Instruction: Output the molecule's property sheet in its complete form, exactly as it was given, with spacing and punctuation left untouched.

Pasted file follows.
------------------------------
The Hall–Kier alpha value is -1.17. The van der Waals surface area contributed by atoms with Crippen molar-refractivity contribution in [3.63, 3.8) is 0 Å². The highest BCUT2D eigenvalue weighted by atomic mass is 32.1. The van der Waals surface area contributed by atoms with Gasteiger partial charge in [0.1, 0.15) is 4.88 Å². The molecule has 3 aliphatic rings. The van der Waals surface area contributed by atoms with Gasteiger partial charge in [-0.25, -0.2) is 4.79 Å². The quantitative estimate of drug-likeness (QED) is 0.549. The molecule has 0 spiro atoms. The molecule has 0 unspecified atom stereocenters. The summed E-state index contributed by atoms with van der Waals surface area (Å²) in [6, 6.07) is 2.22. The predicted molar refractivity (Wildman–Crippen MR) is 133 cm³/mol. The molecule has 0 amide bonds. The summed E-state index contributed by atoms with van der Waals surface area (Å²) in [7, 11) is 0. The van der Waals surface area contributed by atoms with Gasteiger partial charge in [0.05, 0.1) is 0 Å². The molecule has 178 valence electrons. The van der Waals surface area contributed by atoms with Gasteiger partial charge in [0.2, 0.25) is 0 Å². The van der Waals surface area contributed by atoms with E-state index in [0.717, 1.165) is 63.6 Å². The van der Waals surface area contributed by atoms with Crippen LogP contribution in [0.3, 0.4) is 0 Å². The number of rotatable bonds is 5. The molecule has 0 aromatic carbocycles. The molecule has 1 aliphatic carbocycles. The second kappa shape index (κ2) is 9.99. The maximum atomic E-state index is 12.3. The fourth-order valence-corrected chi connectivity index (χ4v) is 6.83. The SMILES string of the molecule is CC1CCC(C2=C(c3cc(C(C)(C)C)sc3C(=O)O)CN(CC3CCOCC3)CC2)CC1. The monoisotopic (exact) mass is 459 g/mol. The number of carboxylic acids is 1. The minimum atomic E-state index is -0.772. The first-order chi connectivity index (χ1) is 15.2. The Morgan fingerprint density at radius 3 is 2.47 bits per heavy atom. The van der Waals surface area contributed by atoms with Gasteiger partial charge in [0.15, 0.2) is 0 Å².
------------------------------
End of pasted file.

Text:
The Hall–Kier alpha value is -1.17. The van der Waals surface area contributed by atoms with Crippen molar-refractivity contribution in [3.63, 3.8) is 0 Å². The highest BCUT2D eigenvalue weighted by atomic mass is 32.1. The van der Waals surface area contributed by atoms with Gasteiger partial charge in [0.1, 0.15) is 4.88 Å². The molecule has 3 aliphatic rings. The van der Waals surface area contributed by atoms with Gasteiger partial charge in [-0.25, -0.2) is 4.79 Å². The quantitative estimate of drug-likeness (QED) is 0.549. The molecule has 0 spiro atoms. The molecule has 0 unspecified atom stereocenters. The summed E-state index contributed by atoms with van der Waals surface area (Å²) in [6, 6.07) is 2.22. The predicted molar refractivity (Wildman–Crippen MR) is 133 cm³/mol. The molecule has 0 amide bonds. The summed E-state index contributed by atoms with van der Waals surface area (Å²) in [7, 11) is 0. The van der Waals surface area contributed by atoms with Gasteiger partial charge in [0.05, 0.1) is 0 Å². The molecule has 178 valence electrons. The van der Waals surface area contributed by atoms with Gasteiger partial charge in [0.2, 0.25) is 0 Å². The van der Waals surface area contributed by atoms with E-state index in [0.717, 1.165) is 63.6 Å². The van der Waals surface area contributed by atoms with Crippen LogP contribution in [0.3, 0.4) is 0 Å². The number of rotatable bonds is 5. The molecule has 0 aromatic carbocycles. The molecule has 1 aliphatic carbocycles. The second kappa shape index (κ2) is 9.99. The maximum atomic E-state index is 12.3. The fourth-order valence-corrected chi connectivity index (χ4v) is 6.83. The SMILES string of the molecule is CC1CCC(C2=C(c3cc(C(C)(C)C)sc3C(=O)O)CN(CC3CCOCC3)CC2)CC1. The monoisotopic (exact) mass is 459 g/mol. The number of carboxylic acids is 1. The minimum atomic E-state index is -0.772. The first-order chi connectivity index (χ1) is 15.2. The Morgan fingerprint density at radius 3 is 2.47 bits per heavy atom. The van der Waals surface area contributed by atoms with Gasteiger partial charge in [0.15, 0.2) is 0 Å².